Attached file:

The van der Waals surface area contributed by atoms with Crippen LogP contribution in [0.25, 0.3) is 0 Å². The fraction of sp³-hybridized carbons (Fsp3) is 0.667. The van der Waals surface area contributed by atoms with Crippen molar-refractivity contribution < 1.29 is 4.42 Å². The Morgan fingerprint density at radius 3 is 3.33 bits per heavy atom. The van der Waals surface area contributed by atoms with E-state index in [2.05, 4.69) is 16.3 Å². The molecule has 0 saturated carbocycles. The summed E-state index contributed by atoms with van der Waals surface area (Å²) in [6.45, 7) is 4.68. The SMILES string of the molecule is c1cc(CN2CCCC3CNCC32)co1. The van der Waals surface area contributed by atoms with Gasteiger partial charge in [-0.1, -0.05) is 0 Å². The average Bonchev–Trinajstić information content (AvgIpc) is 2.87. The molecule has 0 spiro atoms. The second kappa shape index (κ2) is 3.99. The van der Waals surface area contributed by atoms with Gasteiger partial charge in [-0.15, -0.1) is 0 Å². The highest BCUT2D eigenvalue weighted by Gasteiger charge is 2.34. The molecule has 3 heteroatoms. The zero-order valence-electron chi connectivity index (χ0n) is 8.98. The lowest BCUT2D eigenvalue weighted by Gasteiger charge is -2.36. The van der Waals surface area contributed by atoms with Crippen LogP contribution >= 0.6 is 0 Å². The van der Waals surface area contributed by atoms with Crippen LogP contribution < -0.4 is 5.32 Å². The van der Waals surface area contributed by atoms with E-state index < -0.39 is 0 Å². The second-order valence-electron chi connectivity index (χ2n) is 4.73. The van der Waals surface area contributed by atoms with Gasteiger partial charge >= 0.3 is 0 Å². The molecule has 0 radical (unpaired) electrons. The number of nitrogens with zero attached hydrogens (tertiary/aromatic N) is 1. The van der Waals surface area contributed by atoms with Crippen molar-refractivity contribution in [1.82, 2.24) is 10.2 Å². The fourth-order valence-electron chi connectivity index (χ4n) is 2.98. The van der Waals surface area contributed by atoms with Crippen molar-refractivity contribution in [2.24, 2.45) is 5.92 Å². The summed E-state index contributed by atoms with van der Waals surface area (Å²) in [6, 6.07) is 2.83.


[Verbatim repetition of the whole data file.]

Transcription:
The van der Waals surface area contributed by atoms with Crippen LogP contribution in [0.25, 0.3) is 0 Å². The fraction of sp³-hybridized carbons (Fsp3) is 0.667. The van der Waals surface area contributed by atoms with Crippen molar-refractivity contribution < 1.29 is 4.42 Å². The Morgan fingerprint density at radius 3 is 3.33 bits per heavy atom. The van der Waals surface area contributed by atoms with E-state index in [2.05, 4.69) is 16.3 Å². The molecule has 0 saturated carbocycles. The summed E-state index contributed by atoms with van der Waals surface area (Å²) in [6.45, 7) is 4.68. The SMILES string of the molecule is c1cc(CN2CCCC3CNCC32)co1. The van der Waals surface area contributed by atoms with Gasteiger partial charge in [-0.1, -0.05) is 0 Å². The average Bonchev–Trinajstić information content (AvgIpc) is 2.87. The molecule has 0 spiro atoms. The second kappa shape index (κ2) is 3.99. The van der Waals surface area contributed by atoms with Gasteiger partial charge in [-0.15, -0.1) is 0 Å². The highest BCUT2D eigenvalue weighted by Gasteiger charge is 2.34. The molecule has 3 heteroatoms. The zero-order valence-electron chi connectivity index (χ0n) is 8.98. The lowest BCUT2D eigenvalue weighted by Gasteiger charge is -2.36. The van der Waals surface area contributed by atoms with Crippen LogP contribution >= 0.6 is 0 Å². The van der Waals surface area contributed by atoms with Crippen LogP contribution < -0.4 is 5.32 Å². The van der Waals surface area contributed by atoms with E-state index < -0.39 is 0 Å². The second-order valence-electron chi connectivity index (χ2n) is 4.73. The van der Waals surface area contributed by atoms with Gasteiger partial charge >= 0.3 is 0 Å². The molecule has 0 radical (unpaired) electrons. The number of nitrogens with zero attached hydrogens (tertiary/aromatic N) is 1. The van der Waals surface area contributed by atoms with Crippen molar-refractivity contribution in [1.82, 2.24) is 10.2 Å². The fourth-order valence-electron chi connectivity index (χ4n) is 2.98. The van der Waals surface area contributed by atoms with Crippen molar-refractivity contribution in [2.24, 2.45) is 5.92 Å². The summed E-state index contributed by atoms with van der Waals surface area (Å²) in [6, 6.07) is 2.83.